MadSci Network: Evolution

Re: how could the species of lizards could have evoluted into snakes?

Date: Mon Feb 7 18:43:21 2005
Posted By: Shannon DeVaney, Grad student, Ecology and Evolutionary Biology, University of Kansas
Area of science: Evolution
ID: 1107117839.Ev

Hi Rayanna,

That’s a really good question. In fact, the evolutionary history of snakes is still something of a “hot topic” in vertebrate biology.

You are correct in saying that snakes evolved from lizards. The 2500 species of snakes alive today all share a common ancestor that was a lizard, and probably lived during the time of the dinosaurs (the earliest snake fossils known are from the Cretaceous period). The problem is that it’s not entirely clear what kind of lizard was the ancestor of snakes.

There are several hypotheses for the origin of snakes. One, as you mentioned, is the hypothesis of an aquatic origin. According to this hypothesis, the snake lineage is closely related to mosasaurs, huge marine lizards that lived during the Cretaceous. If this hypothesis is true, the closest living relatives of snakes would be the monitor lizards (such as the Komodo dragon).

Another popular hypothesis is that the origin of snakes was related to a burrowing lifestyle. This hypothesis makes a lot of sense, because many burrowing animals lack limbs. There are a number of species of legless lizards (that are not snakes) that live mostly or entirely underground.

A third hypothesis is that the ancestor of snakes spent most of its time on the surface of the ground, possibly moving among a lot of dense vegetation, where legs would perhaps get caught on things and make it more difficult to move.

Biologists study the relationships between species, and groups of species, by looking for unique evolutionary innovations. Groups of species that share these unique innovations, or synapomorphies, are probably relatives. Innovations that biologists find might be morphological or anatomical features, or they might be changes in a DNA sequence.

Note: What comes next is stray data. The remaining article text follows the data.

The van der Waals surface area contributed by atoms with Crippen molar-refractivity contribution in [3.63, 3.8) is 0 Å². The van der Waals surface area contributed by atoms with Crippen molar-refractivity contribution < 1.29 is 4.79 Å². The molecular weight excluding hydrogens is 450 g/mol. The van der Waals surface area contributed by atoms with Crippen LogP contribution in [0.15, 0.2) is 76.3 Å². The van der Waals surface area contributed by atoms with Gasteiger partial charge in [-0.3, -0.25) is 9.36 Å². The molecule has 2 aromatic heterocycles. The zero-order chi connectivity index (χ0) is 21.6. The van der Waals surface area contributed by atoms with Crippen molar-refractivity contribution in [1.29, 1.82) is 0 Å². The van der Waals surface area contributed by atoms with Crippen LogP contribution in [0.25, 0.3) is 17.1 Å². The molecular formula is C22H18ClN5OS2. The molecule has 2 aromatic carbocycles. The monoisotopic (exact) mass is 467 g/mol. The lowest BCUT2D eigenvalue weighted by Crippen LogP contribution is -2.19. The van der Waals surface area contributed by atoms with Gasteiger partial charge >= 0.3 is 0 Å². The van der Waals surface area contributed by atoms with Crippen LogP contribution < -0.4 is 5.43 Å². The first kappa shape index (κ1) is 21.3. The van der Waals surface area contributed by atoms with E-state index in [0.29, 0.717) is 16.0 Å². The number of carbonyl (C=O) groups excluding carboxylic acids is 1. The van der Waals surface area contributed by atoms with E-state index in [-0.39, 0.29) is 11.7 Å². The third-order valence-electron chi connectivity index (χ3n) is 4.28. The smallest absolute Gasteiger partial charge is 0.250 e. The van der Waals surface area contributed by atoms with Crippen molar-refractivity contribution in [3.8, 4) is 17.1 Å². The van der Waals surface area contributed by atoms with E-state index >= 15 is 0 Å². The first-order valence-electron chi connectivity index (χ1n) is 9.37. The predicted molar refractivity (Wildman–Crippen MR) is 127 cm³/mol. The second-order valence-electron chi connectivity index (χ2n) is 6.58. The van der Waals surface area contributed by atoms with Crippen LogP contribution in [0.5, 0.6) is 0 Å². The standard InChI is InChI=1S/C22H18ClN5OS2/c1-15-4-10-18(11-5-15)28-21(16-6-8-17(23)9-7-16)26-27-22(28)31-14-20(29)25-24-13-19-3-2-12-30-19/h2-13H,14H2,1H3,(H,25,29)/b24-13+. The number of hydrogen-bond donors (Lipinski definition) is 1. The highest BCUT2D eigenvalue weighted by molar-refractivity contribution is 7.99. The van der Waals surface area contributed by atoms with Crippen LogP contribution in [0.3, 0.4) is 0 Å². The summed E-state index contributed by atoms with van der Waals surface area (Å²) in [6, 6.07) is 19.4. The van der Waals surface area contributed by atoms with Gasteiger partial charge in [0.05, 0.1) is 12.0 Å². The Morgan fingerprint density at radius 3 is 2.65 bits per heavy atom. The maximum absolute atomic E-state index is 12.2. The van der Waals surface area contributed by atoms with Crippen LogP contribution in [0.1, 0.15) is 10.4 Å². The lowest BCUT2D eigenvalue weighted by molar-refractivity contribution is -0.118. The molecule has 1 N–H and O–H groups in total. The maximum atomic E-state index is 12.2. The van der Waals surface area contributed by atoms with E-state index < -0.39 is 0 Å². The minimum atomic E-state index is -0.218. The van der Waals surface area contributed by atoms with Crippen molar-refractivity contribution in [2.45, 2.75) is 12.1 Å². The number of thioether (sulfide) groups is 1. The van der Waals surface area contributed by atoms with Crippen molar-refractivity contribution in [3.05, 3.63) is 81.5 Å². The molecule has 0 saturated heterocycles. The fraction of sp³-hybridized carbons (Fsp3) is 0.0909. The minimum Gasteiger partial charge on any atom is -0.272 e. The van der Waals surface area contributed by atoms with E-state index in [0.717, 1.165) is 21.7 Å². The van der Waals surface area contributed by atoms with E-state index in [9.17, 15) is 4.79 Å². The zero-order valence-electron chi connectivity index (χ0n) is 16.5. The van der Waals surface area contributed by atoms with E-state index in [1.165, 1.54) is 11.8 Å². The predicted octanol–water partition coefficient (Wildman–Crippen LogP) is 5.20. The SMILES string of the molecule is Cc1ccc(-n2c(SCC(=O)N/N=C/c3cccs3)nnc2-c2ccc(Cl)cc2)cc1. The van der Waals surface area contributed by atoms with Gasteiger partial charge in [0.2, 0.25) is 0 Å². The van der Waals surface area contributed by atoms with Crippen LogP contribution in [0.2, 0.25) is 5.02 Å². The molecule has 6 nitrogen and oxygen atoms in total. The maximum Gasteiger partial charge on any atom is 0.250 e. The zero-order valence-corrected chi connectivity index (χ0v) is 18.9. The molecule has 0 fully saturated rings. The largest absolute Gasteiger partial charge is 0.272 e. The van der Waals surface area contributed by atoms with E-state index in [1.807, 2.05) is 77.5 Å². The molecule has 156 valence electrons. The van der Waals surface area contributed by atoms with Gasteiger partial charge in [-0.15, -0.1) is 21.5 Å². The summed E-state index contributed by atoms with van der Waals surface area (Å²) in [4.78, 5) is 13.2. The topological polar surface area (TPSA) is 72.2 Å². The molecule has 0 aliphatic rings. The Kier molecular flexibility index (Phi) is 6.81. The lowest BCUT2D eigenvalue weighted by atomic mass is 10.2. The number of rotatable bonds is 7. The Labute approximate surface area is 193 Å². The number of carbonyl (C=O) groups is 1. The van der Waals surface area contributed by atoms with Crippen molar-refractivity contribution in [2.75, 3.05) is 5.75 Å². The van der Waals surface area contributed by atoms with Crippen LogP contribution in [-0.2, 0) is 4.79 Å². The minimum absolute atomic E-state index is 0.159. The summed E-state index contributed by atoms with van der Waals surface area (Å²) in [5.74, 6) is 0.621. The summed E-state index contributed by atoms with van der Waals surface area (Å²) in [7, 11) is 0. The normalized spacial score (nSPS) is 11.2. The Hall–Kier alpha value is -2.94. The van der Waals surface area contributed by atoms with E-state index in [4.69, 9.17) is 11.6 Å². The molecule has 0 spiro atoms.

So far, many biologists who look at morphological traits think that snakes are related to mosasaurs and had an aquatic origin. However, some data from DNA sequences suggests that snakes are not closely related to mosasaurs, and probably evolved on land. For now, the question remains unresolved.

One of the interesting things about studying the evolutionary relationships between species and groups of species, which means reconstructing the Tree of Life, is that each branch of the tree is unique and irreplaceable. For example, all snakes had a common ancestor that was just one species – and whatever it was, it’s now extinct. Even if it were still around, the origin of snakes was a unique event that it’s unlikely we could duplicate. As I mentioned, there are plenty of legless lizards around today, but they aren’t snakes. They are found on different branches of the tree, and they lack a lot of the special features that diagnose snakes, such as the highly unusual eye structure of snakes, the particular scale patterns of snakes, and the anatomical features that enable snakes to swallow prey larger than themselves (legless lizards are forced to eat only small food items).

What all this means is that, even if we do figure out the evolutionary origins of snakes, we can’t replicate that origin and recreate the same branch of the tree. If snakes all go extinct at some point in the future, they will be gone forever. The time to conserve snakes is now, before that happens.

REFERENCES (for further information)


Holman, A.J. "Fossil Snakes of North America: Origin, Evolution, Distribution, Paleoecology." Indiana University Press.

Pough, F.H., C.M. Janis, and J.B. Heiser. "Vertebrate Life." Prentice Hall.

Radinsky, L.B. "The Evolution of Vertebrate Design." University of Chicago Press.

Web Pages:

“Snake Ancestors Lost Limbs on Land, Study Says” – National Geographic News

“Just About Mosasaurs”

There are quite a few more books and websites out there -- try a web search to find some of them!

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